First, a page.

The Gulf Arab country has recorded 665 cases of the new coronavirus and one death so far.
It declared a two-week public holiday from March 12 except for entities providing essential services, which has since been extended.
The United Arab Emirates reported 277 new coronavirus cases, its biggest daily jump, and one new death. Dubai has also sealed off a densely populated neighbourhood where many blue-collar workers live.
In total, the UAE has recorded 2076 coronavirus cases and 11 deaths. A ministry of health spokeswoman said the rise in case numbers in recent days was due to increased numbers of tests being carried out.
Cats can catch the coronavirus, study finds
Cats can become infected with the new coronavirus but dogs appear not to be vulnerable, according to a study published on the journal Science's website.
The study found that ferrets can also become infected with SARS-CoV-2, the scientific term for the virus that causes the Covid-19 disease.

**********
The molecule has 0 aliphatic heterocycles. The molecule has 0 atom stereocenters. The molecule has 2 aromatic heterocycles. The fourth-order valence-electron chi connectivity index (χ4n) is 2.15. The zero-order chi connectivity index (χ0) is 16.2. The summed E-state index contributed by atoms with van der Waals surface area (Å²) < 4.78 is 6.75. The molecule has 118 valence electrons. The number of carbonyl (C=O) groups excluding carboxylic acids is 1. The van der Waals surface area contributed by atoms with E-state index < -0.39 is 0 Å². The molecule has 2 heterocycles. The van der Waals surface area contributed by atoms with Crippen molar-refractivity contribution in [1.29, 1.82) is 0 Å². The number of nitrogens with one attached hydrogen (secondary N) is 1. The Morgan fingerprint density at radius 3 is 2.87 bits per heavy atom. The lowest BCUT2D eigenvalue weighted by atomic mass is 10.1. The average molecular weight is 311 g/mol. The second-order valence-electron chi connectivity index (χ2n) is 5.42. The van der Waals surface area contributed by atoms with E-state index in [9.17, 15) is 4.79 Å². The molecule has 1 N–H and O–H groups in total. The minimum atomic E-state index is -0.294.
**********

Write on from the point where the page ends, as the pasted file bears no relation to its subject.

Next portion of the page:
Dogs, chickens, pigs and ducks are not likely to catch the virus, however, the researchers found. They also found cats can infect each other via respiratory droplets.
The study, based on research conducted in China in January and February, was aimed at identifying which animals are vulnerable to the virus so they can be used to test experimental vaccines to fight the pandemic.
"Surveillance for SARS-CoV-2 in cats should be considered as an adjunct to elimination of COVID-19 in humans," the authors wrote.
The World Health Organization said it is working with its partners to look more closely at the role of pets in the health crisis.
Based on the evidence so far, WHO epidemiologist Maria Van Kerkhove told a news conference: "We don't believe that they are playing a role in transmission but we think that they may be able to be infected from an infected person."
The WHO's top emergencies expert Mike Ryan asked people not to retaliate against animals over the outbreak.
"They're beings in their own right and they deserve to be treated with kindness and respect. They are victims like the rest of us," he said.
SARS-CoV-2 is believed to have spread from bats to humans. Except for a few reported infections in cats and dogs, there has not been strong evidence that pets can be carriers.
A tiger at the Bronx Zoo in New York City who developed a dry cough and loss of appetite after contact with an infected zookeeper tested positive for the coronavirus.
-Reuters / BBC